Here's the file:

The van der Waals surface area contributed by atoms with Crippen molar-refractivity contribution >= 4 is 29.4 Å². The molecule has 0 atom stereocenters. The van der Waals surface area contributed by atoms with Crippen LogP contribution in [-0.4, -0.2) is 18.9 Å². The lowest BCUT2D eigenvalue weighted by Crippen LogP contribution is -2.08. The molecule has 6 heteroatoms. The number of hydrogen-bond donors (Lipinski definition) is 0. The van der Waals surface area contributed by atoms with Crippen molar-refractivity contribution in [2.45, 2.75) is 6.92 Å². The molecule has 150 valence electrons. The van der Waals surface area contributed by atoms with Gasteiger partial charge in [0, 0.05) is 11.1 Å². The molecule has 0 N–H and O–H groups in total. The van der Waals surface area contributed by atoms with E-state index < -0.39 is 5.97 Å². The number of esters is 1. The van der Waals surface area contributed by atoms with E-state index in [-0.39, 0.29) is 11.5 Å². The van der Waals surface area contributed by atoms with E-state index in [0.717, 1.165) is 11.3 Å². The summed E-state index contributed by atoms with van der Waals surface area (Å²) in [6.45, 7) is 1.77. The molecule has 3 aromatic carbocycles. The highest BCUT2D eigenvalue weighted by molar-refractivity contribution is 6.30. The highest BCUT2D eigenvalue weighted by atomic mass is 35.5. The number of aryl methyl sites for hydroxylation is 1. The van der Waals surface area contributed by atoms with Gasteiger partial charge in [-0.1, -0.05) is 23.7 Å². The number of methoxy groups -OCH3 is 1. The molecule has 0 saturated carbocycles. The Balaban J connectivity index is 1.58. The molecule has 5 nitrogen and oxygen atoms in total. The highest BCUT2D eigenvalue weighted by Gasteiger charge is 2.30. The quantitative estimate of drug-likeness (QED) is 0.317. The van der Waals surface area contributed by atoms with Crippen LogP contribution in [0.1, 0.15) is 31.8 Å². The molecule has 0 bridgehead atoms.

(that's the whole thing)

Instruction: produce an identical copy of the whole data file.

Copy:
The van der Waals surface area contributed by atoms with Crippen molar-refractivity contribution >= 4 is 29.4 Å². The molecule has 0 atom stereocenters. The van der Waals surface area contributed by atoms with Crippen LogP contribution in [-0.4, -0.2) is 18.9 Å². The lowest BCUT2D eigenvalue weighted by Crippen LogP contribution is -2.08. The molecule has 6 heteroatoms. The number of hydrogen-bond donors (Lipinski definition) is 0. The van der Waals surface area contributed by atoms with Crippen molar-refractivity contribution in [2.45, 2.75) is 6.92 Å². The molecule has 150 valence electrons. The van der Waals surface area contributed by atoms with Gasteiger partial charge in [0, 0.05) is 11.1 Å². The molecule has 0 N–H and O–H groups in total. The van der Waals surface area contributed by atoms with E-state index < -0.39 is 5.97 Å². The number of esters is 1. The van der Waals surface area contributed by atoms with E-state index in [-0.39, 0.29) is 11.5 Å². The van der Waals surface area contributed by atoms with E-state index in [0.717, 1.165) is 11.3 Å². The summed E-state index contributed by atoms with van der Waals surface area (Å²) in [6.45, 7) is 1.77. The molecule has 3 aromatic carbocycles. The highest BCUT2D eigenvalue weighted by molar-refractivity contribution is 6.30. The highest BCUT2D eigenvalue weighted by atomic mass is 35.5. The number of aryl methyl sites for hydroxylation is 1. The van der Waals surface area contributed by atoms with Gasteiger partial charge in [-0.1, -0.05) is 23.7 Å². The number of methoxy groups -OCH3 is 1. The molecule has 0 saturated carbocycles. The Balaban J connectivity index is 1.58. The molecule has 5 nitrogen and oxygen atoms in total. The highest BCUT2D eigenvalue weighted by Gasteiger charge is 2.30. The quantitative estimate of drug-likeness (QED) is 0.317. The van der Waals surface area contributed by atoms with Crippen LogP contribution in [0.1, 0.15) is 31.8 Å². The molecule has 0 bridgehead atoms.